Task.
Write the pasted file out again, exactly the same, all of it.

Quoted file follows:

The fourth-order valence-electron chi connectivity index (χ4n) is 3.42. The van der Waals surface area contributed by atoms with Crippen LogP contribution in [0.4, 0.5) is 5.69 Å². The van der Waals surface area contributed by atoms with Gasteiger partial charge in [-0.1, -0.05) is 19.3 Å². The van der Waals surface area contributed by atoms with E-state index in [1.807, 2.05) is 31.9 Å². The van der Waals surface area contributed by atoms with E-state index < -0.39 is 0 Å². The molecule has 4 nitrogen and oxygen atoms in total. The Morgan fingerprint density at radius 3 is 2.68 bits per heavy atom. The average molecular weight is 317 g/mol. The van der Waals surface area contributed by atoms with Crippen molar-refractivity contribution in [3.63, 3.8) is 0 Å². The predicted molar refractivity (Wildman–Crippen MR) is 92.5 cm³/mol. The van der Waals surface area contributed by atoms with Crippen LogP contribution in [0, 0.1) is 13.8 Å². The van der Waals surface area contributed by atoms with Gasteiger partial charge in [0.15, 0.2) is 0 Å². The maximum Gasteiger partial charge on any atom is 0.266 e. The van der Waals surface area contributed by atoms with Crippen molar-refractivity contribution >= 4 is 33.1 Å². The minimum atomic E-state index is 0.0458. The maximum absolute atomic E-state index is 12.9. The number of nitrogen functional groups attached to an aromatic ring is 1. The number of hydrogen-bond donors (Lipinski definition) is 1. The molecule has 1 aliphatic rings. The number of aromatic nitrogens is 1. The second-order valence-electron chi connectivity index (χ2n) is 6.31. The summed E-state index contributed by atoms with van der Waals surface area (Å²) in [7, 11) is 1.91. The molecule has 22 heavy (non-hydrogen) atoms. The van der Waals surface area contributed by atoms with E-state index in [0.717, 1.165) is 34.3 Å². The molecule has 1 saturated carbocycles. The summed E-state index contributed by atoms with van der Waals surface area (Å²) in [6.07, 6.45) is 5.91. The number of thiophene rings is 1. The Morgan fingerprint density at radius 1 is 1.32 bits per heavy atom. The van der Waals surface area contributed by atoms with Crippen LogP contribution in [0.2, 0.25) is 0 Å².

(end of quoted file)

The fourth-order valence-electron chi connectivity index (χ4n) is 3.42. The van der Waals surface area contributed by atoms with Crippen LogP contribution in [0.4, 0.5) is 5.69 Å². The van der Waals surface area contributed by atoms with Gasteiger partial charge in [-0.1, -0.05) is 19.3 Å². The van der Waals surface area contributed by atoms with E-state index in [1.807, 2.05) is 31.9 Å². The van der Waals surface area contributed by atoms with E-state index < -0.39 is 0 Å². The molecule has 4 nitrogen and oxygen atoms in total. The Morgan fingerprint density at radius 3 is 2.68 bits per heavy atom. The average molecular weight is 317 g/mol. The van der Waals surface area contributed by atoms with Crippen molar-refractivity contribution in [3.63, 3.8) is 0 Å². The predicted molar refractivity (Wildman–Crippen MR) is 92.5 cm³/mol. The van der Waals surface area contributed by atoms with Crippen LogP contribution in [0, 0.1) is 13.8 Å². The van der Waals surface area contributed by atoms with Gasteiger partial charge in [0.15, 0.2) is 0 Å². The maximum Gasteiger partial charge on any atom is 0.266 e. The van der Waals surface area contributed by atoms with Crippen molar-refractivity contribution >= 4 is 33.1 Å². The minimum atomic E-state index is 0.0458. The maximum absolute atomic E-state index is 12.9. The number of nitrogen functional groups attached to an aromatic ring is 1. The number of hydrogen-bond donors (Lipinski definition) is 1. The molecule has 1 aliphatic rings. The number of aromatic nitrogens is 1. The second-order valence-electron chi connectivity index (χ2n) is 6.31. The summed E-state index contributed by atoms with van der Waals surface area (Å²) in [7, 11) is 1.91. The molecule has 22 heavy (non-hydrogen) atoms. The van der Waals surface area contributed by atoms with E-state index in [0.717, 1.165) is 34.3 Å². The molecule has 1 saturated carbocycles. The summed E-state index contributed by atoms with van der Waals surface area (Å²) in [6.07, 6.45) is 5.91. The number of thiophene rings is 1. The Morgan fingerprint density at radius 1 is 1.32 bits per heavy atom. The van der Waals surface area contributed by atoms with Crippen LogP contribution in [0.2, 0.25) is 0 Å².